Shimano Deore M615 disc brake review

Affordable, user-friendly Japanese anchor

BikeRadar score4.5/5

There are several different brakes (M506, M446, M416, M396, M355) produced for original bike fit and aftermarket sales under the Deore name, but the most expensive Shimano M615 is the affordable Japanese anchor to go for.

The lever uses the blended double barrel, reservoir on top design that’s shared right through Shimano’s brakes. Unsurprisingly, the levels of adjustment and internals are stripped back from the more expensive brakes, but that’s no bad thing. You get embedded Allen key adjustment of the lever reach, rather than an external plastic knob on the knuckle of the blade. That looks neater and it’s very rare that you need to change adjustment so often that a potentially vulnerable knob is worth the trouble.

Feel is considerably better than the over-firm, wooden action of Shimano’s cheaper brakes

There’s no Servo Wave cam increasing leverage through the stroke, which means they’ve got 7% less power than Servo Wave-equipped SLX brakes when you stick them on a dyno. That’s enough for perceptive riders to notice on the trail when things get fast and steep, and makes a 180mm or larger front rotor essential for aggressive riding. The disc brakes weigh 492g with a 180mm rotor and adaptor.

There’s no dimpled grip detailing on the broad lever, either. The blade shape is the same, though, and the constant leverage rate up to and including the bite point makes modulation more predictable and easier to judge when traction or balance is really being tested. Feel is considerably better than the over-firm, wooden action of Shimano’s cheaper brakes and well worth spending the few extra notes.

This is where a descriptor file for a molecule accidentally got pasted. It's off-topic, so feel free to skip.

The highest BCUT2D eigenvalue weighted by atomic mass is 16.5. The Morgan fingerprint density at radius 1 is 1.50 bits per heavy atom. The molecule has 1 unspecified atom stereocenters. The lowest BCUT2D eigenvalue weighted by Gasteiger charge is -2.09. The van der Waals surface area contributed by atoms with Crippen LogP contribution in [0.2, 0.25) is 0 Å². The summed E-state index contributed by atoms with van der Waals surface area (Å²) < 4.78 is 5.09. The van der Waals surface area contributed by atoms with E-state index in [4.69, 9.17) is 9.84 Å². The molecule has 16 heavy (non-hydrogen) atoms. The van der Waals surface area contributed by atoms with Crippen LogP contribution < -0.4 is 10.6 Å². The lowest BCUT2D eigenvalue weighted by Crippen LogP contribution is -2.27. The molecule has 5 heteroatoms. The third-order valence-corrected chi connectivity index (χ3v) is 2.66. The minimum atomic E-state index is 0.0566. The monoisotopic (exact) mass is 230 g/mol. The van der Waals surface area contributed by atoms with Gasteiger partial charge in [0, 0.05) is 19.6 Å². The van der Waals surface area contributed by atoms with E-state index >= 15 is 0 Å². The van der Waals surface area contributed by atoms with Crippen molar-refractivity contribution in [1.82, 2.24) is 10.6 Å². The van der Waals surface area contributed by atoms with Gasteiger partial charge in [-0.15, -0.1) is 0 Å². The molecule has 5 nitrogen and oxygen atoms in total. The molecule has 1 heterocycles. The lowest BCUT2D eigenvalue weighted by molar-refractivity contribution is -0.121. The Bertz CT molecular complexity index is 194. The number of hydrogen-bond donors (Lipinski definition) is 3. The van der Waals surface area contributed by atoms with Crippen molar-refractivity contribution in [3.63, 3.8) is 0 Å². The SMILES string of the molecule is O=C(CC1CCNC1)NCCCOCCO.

You also get a hinged safety catch-equipped bar clamp with I-Spec shifter integration for a neat cockpit set up. Crucially the simpler lever means we’ve had none of the variable bite point issues that have plagued some more expensive Shimano units over the past couple of years.

At the business end the hose exit angle on the calliper is fixed and can look untidy on some frames – and it’s on the outside edge, where it’s more likely to get damaged in a crash. Pads are secured with split pins not screw-in rods, too, but the original resin sets last surprisingly well even in winter conditions.

The Deore M615s deal with heat well enough to run longer lasting, harder biting sintered pads in the UK or other pad-eating environments. And you can always upgrade to Shimano’s distinctive finned Ice Tech ‘Stegasaurus’ pads for big mountain use. Funnel-based bleeding of the skin, paint and eco-friendly mineral oil internals is also simple if you’re patient. And general reliability of the huge numbers of sets we’ve used on bikes has been excellent.

This article was originally published in Mountain Biking UK magazine, available on Apple Newsstand and Zinio.

Guy Kesteven

Freelance Writer, UK
Guy started filling his brain with cycle stats and steaming up bike shop windows back in 1980. He worked the other side of those windows from '89 while getting a degree in “describing broken things covered in mud" (archaeology). Dug historical holes in the ground through the early '90s, then became a pro bike tester in '97. Guy has ridden thousands of bikes and even more components the world over since then and can remember them all in vivid, haunting detail. Can't remember where the car keys are, though.
  • Age: 45
  • Height: 180cm / 5' 11"
  • Weight: 68kg / 150lb
  • Waist: 76cm / 30in
  • Chest: 91cm / 36in
  • Discipline: Strict sadomasochist
  • Preferred Terrain: Technical off-piste singletrack and twisted back roads. Up, down, along — so long as it's faster than the last time he did it he's happy.
  • Current Bikes: An ever changing herd of test machines from Tri bikes to fat bikes and everything in between.
  • Dream Bike: His Nicolai Helius AM custom tandem
  • Beer of Choice: Theakston's Old Peculier (not Peculiar)
  • Location: Yorkshire, UK

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